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The Williamsburg Community Foundation unveiled a major new fundraising initiative at its spring awards luncheon Wednesday that is aimed at significantly increasing donations over the next four years.
VISION 2020 is a multi-pronged new campaign that will culminate in the year 2020 to coincide with Williamsburg Community Foundation’s 20th anniversary celebration.
Former Williamsburg Community Foundation board chairwoman Margaret Beck Pritchard and her father Bobby Beck are at the helm of the initiative, and Pritchard took to the podium after the grant awards portion of the luncheon to introduce VISION 2020 to a room of longtime Foundation supporters.
The new campaign divides the Foundation’s community endowment into six separate funds, and donors at any level will be asked to specify into which fund their contribution should be directed. The goal of the new system is to allow donors to have greater control over which causes receive their money – a change the officials behind VISION 2020 hope will encourage people to ultimately give more to support their causes of choice.
“Gifts to these funds will directly support the causes you are most interested in supporting,” Pritchard said.
The new categories include arts and culture, children and young adults, health and community wellness, environment and conservation, senior services and scholarships for Williamsburg-James City County high school students.
In addition to encouraging more donors to give by allowing them greater input in how their money is spent, VISION 2020 also offers the added incentive of a matching donation for each contribution, which has been made possible by the bequest of John Jamison, a founding member of Williamsburg Community Foundation.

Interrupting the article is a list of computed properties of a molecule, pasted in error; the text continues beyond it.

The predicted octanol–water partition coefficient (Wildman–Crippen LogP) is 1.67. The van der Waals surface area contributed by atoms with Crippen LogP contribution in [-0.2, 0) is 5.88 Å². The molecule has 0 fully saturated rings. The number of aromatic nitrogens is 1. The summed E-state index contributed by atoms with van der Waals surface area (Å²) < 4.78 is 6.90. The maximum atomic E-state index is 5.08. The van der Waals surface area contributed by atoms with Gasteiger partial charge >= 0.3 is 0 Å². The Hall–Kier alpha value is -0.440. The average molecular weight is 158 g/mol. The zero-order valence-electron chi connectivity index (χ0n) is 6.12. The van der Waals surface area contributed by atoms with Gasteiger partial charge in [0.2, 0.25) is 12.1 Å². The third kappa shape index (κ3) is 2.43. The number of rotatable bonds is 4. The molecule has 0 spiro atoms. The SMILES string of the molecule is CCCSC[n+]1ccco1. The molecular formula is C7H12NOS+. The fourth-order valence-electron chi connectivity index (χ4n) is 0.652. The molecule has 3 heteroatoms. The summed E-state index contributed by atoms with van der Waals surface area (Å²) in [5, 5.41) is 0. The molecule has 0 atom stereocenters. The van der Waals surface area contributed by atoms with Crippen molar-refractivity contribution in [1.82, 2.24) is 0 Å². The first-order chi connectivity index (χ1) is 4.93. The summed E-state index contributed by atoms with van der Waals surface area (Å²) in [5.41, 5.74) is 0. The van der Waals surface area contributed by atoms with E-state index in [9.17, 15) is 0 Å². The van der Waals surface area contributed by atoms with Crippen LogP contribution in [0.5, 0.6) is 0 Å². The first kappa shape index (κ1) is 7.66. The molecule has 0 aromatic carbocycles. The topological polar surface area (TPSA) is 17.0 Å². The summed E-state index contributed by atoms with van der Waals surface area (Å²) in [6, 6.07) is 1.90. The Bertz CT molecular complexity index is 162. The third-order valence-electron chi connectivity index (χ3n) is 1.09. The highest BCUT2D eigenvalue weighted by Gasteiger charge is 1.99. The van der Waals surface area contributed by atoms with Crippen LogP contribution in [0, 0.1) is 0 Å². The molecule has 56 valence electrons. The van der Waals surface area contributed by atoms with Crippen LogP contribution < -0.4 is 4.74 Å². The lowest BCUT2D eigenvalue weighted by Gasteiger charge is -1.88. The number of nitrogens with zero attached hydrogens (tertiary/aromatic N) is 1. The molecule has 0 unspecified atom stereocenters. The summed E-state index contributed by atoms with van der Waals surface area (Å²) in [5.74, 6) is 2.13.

All gifts made to one of the six funds over the next four years will be matched one-to-one with money from Jamison’s bequest, allowing each contribution to have an even greater effect on the donor’s designated fund of choice.
By offering these new incentives to donate, members of the Williamsburg Community Foundation are hopeful the organization will be better able to meet the growing and changing needs of Historic Triangle.
This initiative comes about as a response to Foundation members’ desires to do a better job of keeping up with growing demand for services in the area, which many of the nonprofits that the Foundation supports are struggling to keep up with.
A pamphlet on VISION 2020 distributed at the luncheon explained that for the past several years the Williamsburg Community Foundation has been consistently able to fund only 35 percent of the grant amounts requested annually, despite increases in donations, because needs have increased along with grant dollars.
In addition to the newly restructured community endowment, VISION 2020 also aims to increase its endowments by encouraging legacy giving and educating the community more about the needs and missions of the various nonprofits that Williamsburg Community Foundation serves.
All gifts, whether made through the community endowment funds or through one of Williamsburg Community Foundations other giving avenues like a named fund, a donor-endowed fund or the WCF annual fund, will count as part of the total dollars raised through the VISION 2020 initiative.
“Thank you all for being a part of the Williamsburg Community Foundation Family,” Pritchard said at the conclusion of her remarks launching VISION 2020. “We are so grateful to all of you for your support and looking forward to our continued work for the Williamsburg community.”